Listen, the apocalypse is going to suck. Whether it be due to global warming, Nazis on dinosaurs with punch-proof faces or somebody flicking the wrong switch on the Large Hadron Collider, it ain’t going to be pretty. You’ve got to prepare yourself for a life on the run, with no internet and roving gangs of bandits who have for some reason decided to adopt a uniform of leather and mohawk hair-styles because Mad Max 2 is my bible when it comes to such scenarios.
But what happens after the apocalypse? I’m kind of looking forward to it actually. While my main plan is to start a trek towards Hollywood to steal all the batsuits from the Warner Bros. museum, I’m looking forward to a mire rugged lifestyle that is utterly devoid of reality TV and social media. And that’s the world that Horizon: Zero Dawn has created. “We kept on calling it the post-post-apocalypse,” narrative director John Gonzalez explained to Glixel, detailing the mysteries of the world of Horizon: Zero Dawn.
There were a number of things that had to be answered and those answers had to be credible. We imagine this as being this kind of new world that’s grown on the grave of our world. Our future is actually the ancient world for this character. And that seemed like something really fresh and compelling to explore.
I think there’s a contract so to speak that we have with the player that we set up these big mysteries we have to pay off. We have to actually reveal a lot about what happened to this world. That’s not to say that we try to answer every single question. We don’t want to drain the universe of all of its mysteries.
But we tried to approach the design of the story so there would be huge moments of revelation. Sometimes those moments of revelation reveal an even bigger mystery. But we designed things to satisfy that, to actually give people the answers that they’re looking for, and also we actually worked out the details. We have all of the material, you know, back at the studio, about the timeline of everything that’s happened to make sure that we keep things consistent.
The world of Horizon: Zero Dawn isn’t just a savage reminder that death is mere minutes away when a rampaging mech finds you. It’s a world that the survivors of the future actively cherish and care for. “I was lead writer on Fallout: New Vegas, so it’s this other type of apocalypse – the apocalypse as a kind of dark satire of human savagery I guess you could say, filled with mordant humor. Love it. I love Fallout. This is a very different tonal piece,” Gonzalez said.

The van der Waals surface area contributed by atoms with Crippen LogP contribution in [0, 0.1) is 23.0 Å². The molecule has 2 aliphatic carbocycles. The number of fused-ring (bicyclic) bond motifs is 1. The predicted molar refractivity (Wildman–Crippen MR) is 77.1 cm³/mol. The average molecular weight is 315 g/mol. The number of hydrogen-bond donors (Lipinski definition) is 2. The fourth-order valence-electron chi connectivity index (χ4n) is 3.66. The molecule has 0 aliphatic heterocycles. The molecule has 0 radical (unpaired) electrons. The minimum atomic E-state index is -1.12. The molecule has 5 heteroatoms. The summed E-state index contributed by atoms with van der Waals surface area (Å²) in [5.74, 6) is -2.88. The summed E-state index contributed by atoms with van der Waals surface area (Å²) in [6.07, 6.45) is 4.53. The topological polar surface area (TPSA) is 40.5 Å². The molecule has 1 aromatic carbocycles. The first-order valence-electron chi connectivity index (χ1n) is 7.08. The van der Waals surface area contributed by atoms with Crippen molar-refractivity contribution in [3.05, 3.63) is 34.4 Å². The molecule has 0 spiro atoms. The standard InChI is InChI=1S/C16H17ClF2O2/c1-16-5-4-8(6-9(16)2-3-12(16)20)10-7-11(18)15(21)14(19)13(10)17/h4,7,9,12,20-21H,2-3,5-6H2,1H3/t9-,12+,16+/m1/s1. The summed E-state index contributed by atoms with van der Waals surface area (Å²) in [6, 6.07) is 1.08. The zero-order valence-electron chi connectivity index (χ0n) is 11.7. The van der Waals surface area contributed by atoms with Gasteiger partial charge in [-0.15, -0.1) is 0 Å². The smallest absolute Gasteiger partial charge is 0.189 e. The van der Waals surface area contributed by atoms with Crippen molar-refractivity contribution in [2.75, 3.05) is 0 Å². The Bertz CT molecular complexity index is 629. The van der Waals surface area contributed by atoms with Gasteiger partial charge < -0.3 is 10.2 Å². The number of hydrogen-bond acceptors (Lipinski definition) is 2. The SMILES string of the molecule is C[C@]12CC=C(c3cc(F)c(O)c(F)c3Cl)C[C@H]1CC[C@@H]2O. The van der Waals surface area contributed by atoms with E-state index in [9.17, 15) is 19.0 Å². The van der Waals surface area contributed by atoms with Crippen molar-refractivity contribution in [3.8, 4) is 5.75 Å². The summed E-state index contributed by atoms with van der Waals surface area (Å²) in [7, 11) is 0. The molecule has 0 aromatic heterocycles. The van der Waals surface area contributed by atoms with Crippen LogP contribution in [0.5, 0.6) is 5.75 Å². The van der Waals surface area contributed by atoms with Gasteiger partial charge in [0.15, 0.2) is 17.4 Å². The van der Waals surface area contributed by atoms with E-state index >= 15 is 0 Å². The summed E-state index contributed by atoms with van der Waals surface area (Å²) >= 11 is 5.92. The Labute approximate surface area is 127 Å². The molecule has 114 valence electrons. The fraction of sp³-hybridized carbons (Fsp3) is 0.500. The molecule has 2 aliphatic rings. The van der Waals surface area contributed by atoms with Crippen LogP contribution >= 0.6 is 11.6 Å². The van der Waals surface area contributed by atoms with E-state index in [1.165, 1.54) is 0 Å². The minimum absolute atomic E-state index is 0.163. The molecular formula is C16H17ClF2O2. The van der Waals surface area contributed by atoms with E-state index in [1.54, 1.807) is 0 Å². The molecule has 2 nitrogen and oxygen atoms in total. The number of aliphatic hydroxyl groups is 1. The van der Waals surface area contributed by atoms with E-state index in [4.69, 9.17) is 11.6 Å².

There are elements here that I think are more hopeful, less cynical about human nature. Does that mean that the apocalypse isn’t going to involve human folly on some level? I think that if we look around at the world that we live in right now, there is no reason to think there will be a shortage of human folly any time soon. But what is it that we have to place our greatest hope in? It’s our capacity to hopefully somehow transcend that, to care about the world that we’re in, care about each other, and so we tried to have characters who embody that full range of traits.
There’s a great deal of viciousness in this world. There’s savagery in this world, violence. There’s also a great deal of care.
I always find these ideas fascinating. Human civilisation can and will end. It’s only a matter of time after all. If our own sun doesn’t annihilate us when it goes supernova then the encroaching Andromeda galaxy will certainly have something to say in a few billion years. Although chances are, our species will have managed to to inflict some extinction on ourselves long before then.
My money is on a catspocalypse, according to Pacific Rim at least.